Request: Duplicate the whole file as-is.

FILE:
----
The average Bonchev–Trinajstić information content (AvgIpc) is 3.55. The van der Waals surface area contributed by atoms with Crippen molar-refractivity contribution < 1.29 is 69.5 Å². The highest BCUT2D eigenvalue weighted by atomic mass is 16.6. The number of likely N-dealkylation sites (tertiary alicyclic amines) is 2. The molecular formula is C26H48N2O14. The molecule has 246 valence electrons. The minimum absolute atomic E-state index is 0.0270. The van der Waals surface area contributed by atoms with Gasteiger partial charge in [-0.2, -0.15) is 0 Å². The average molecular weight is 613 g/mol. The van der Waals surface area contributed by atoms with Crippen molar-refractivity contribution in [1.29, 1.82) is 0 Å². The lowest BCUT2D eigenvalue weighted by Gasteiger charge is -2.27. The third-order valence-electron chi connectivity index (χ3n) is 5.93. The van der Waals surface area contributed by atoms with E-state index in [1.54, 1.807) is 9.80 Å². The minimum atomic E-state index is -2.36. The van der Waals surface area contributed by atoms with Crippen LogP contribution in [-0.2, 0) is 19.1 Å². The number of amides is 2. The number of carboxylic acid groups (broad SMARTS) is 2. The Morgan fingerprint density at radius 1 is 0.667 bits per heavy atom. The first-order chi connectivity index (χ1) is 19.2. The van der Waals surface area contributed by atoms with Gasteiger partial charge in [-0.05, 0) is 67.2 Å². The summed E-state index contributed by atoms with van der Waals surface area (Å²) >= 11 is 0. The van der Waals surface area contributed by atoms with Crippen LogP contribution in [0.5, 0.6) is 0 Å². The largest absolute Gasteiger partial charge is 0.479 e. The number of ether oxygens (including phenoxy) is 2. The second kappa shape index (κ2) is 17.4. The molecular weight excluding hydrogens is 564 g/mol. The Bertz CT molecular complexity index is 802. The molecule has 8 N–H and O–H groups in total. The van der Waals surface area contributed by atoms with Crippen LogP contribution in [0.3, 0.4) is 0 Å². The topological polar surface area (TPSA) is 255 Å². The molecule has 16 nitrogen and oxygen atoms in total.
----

The average Bonchev–Trinajstić information content (AvgIpc) is 3.55. The van der Waals surface area contributed by atoms with Crippen molar-refractivity contribution < 1.29 is 69.5 Å². The highest BCUT2D eigenvalue weighted by atomic mass is 16.6. The number of likely N-dealkylation sites (tertiary alicyclic amines) is 2. The molecular formula is C26H48N2O14. The molecule has 246 valence electrons. The minimum absolute atomic E-state index is 0.0270. The van der Waals surface area contributed by atoms with Gasteiger partial charge in [-0.2, -0.15) is 0 Å². The average molecular weight is 613 g/mol. The van der Waals surface area contributed by atoms with Crippen molar-refractivity contribution in [1.29, 1.82) is 0 Å². The lowest BCUT2D eigenvalue weighted by Gasteiger charge is -2.27. The third-order valence-electron chi connectivity index (χ3n) is 5.93. The van der Waals surface area contributed by atoms with E-state index in [1.54, 1.807) is 9.80 Å². The minimum atomic E-state index is -2.36. The van der Waals surface area contributed by atoms with Crippen LogP contribution in [-0.2, 0) is 19.1 Å². The number of amides is 2. The number of carboxylic acid groups (broad SMARTS) is 2. The Morgan fingerprint density at radius 1 is 0.667 bits per heavy atom. The first-order chi connectivity index (χ1) is 19.2. The van der Waals surface area contributed by atoms with Gasteiger partial charge in [-0.05, 0) is 67.2 Å². The summed E-state index contributed by atoms with van der Waals surface area (Å²) >= 11 is 0. The van der Waals surface area contributed by atoms with Crippen LogP contribution in [0.5, 0.6) is 0 Å². The largest absolute Gasteiger partial charge is 0.479 e. The number of ether oxygens (including phenoxy) is 2. The second kappa shape index (κ2) is 17.4. The molecular weight excluding hydrogens is 564 g/mol. The Bertz CT molecular complexity index is 802. The molecule has 8 N–H and O–H groups in total. The van der Waals surface area contributed by atoms with Crippen LogP contribution in [0.3, 0.4) is 0 Å². The topological polar surface area (TPSA) is 255 Å². The molecule has 16 nitrogen and oxygen atoms in total.